Chris Christie – Governor of New jersey

His positions on issues:

  • Abortion: Christie is against abortion: “I am pro-life. Hearing the strong heartbeat of my unborn daughter 14 years ago at 13 weeks gestation had a profound effect on me and my beliefs.”[46] He has stated, with respect to his opposition to abortion, that he would not use the governor’s office to “force that down people’s throats”, but does favor restrictions on abortion such as banning partial-birth abortion, requiring parental notification, and imposing a 24-hour waiting period.[47] Christie’s lieutenant governor, Kimberly Guadagno, is, however, pro-choice.[48]
  • Drugs: Christie supports the notion of medical marijuana, but opposes New Jersey’s proposed medical marijuana bill, which would allow state-registered patients suffering from certain medical ailments to grow marijuana plants for personal medicinal use or purchase the drug at a licensed center.[49]
  • Education:
    • Christie, whose own children attend Catholic parochial school, is a strong supporter of the state granting tax credits to parents who send their children to private and parochial schools.[50]
    • He also supports the introduction of state-funded vouchers, which parents of students in failing school districts could use to pay the tuition of private schools, or of public schools in communities other than their own which agree to accept them.[51]
    • Christie has stated his intention to increase the number of charter schools in cities.[51]
    • Christie supports merit pay for teachers.[52]
  • Energy and environment:
    • Christie has stated that he believes that the New Jersey Department of Environmental Protection is too big and is “killing business” with permit delays and indiscriminate fines. He announced that, if elected, the agency would be his first target for government reduction: he would reduce its workforce and strip it of its fish and wildlife oversight.[53]
    • Christie has stated that he intends to simultaneously spur growth in the state’s manufacturing sector and increase New Jersey’s capability to produce alternative energy. He has proposed a list of policy measures to achieve this, including giving tax credits to businesses that build new wind energy and manufacturing facilities, changing land use rules to allow solar energy on permanently preserved farmland, installing solar farms on closed landfills, setting up a consolidated energy promotion program, and following a five-to-one production to non-production job ratio in the creation of new energy jobs.[54]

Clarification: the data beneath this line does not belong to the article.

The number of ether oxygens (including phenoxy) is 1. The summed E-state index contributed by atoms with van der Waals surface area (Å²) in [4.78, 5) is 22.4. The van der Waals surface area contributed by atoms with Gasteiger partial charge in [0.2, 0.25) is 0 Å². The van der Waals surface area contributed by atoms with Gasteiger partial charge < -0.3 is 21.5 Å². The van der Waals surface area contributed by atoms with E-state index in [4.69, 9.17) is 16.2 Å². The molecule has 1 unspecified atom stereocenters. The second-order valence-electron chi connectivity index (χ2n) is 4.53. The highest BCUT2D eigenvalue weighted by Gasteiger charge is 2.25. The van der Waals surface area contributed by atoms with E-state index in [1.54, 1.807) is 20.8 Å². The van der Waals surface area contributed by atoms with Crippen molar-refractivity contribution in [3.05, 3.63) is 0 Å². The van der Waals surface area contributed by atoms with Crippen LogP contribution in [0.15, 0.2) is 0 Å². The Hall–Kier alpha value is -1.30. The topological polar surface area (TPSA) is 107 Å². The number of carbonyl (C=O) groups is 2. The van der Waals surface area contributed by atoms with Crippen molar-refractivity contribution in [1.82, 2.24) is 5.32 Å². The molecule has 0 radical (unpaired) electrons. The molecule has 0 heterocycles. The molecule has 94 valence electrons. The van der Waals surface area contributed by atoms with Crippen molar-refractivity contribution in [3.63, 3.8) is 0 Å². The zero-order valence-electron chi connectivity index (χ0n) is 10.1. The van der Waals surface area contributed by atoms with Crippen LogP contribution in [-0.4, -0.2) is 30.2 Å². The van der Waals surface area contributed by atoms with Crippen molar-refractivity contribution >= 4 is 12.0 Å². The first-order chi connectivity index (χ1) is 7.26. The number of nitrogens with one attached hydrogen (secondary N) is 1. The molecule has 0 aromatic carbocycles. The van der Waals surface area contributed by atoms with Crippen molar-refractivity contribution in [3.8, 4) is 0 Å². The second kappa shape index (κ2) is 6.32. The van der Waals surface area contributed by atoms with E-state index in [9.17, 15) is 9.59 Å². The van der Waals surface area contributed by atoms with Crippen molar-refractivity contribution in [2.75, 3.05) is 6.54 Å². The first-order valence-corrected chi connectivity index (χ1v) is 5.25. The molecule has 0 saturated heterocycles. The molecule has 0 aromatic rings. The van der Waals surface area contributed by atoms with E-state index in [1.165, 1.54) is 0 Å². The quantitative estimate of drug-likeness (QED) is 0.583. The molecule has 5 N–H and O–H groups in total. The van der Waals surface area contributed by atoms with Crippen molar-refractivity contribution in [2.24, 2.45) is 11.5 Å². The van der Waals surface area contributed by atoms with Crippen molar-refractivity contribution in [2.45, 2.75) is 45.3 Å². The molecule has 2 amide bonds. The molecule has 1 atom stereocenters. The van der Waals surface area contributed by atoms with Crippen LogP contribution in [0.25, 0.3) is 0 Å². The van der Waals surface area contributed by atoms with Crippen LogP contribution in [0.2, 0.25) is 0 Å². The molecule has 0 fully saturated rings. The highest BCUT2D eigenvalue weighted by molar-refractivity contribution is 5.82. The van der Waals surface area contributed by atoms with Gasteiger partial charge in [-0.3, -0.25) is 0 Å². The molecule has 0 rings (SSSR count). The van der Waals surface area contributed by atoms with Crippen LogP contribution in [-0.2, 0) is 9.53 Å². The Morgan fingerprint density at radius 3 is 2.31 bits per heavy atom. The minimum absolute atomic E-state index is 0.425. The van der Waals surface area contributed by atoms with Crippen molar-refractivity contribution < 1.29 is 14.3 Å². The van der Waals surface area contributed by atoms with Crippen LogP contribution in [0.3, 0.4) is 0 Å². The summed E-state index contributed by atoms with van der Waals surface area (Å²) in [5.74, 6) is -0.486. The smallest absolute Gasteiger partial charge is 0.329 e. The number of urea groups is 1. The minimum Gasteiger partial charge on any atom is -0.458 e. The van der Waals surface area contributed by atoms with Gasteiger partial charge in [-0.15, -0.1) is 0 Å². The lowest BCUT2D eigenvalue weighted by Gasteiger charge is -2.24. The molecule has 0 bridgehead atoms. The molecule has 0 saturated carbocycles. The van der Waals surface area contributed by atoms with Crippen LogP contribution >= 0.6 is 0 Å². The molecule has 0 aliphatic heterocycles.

• Guns: Christie has said that he supports strict and aggressive enforcement of the state’s current gun laws.[47]
  • Illegal immigration:
    • While serving as U.S. Attorney for the District of New Jersey, Christie stressed that simply “[b]eing in this country without proper documentation is not a crime,” but rather a civil wrong; and that undocumented people are not criminals unless they have re-entered the country after being deported. As such, Christie stated, responsibility for dealing with improperly-documented foreign nationals lies with U.S. Immigration and Customs Enforcement, not the U.S. Attorney’s Office.[55]
    • Christie has been critical about section 287(g) of the Immigration and Nationality Act, enacted in 1996, which can be used to grant local law enforcement officers power to perform immigration law enforcement functions. Christie’s running mate, Monmouth County Sheriff Kim Guadagno, on the other hand, applied for and was granted approval under 287(g) to have officers at the county jail deputized as immigration agents.[56]
  • Organized crime:
    • Christie says that as United States attorney he was always tough on organized crime, though it did not rank as high among his priorities as public corruption, terrorism, violent street gangs or human trafficking did. He added that he stands by a 2007 comment he made that “the Mafia is much more prominent on HBO than in New Jersey.” [57]
  • Same-sex marriage: Christie has said that he favors New Jersey’s current law allowing same-sex couples to form civil unions, but would veto any bill legalizing same-sex marriage,[47] saying, “I also believe marriage should be exclusively between one man and one woman…. If a bill legalizing same sex marriage came to my desk as Governor, I would veto it.”[46]
  • Taxes: Christie has promised not to raise taxes. He has also vowed to lower the state income and business taxes, with the qualification that this might not occur immediately: “I’m not saying I’m cutting taxes in the first year. The first thing we have to do is get our fiscal house in order, and that’s going to be tough.” He has not yet taken a position on the state’s property tax rebate program.[47]

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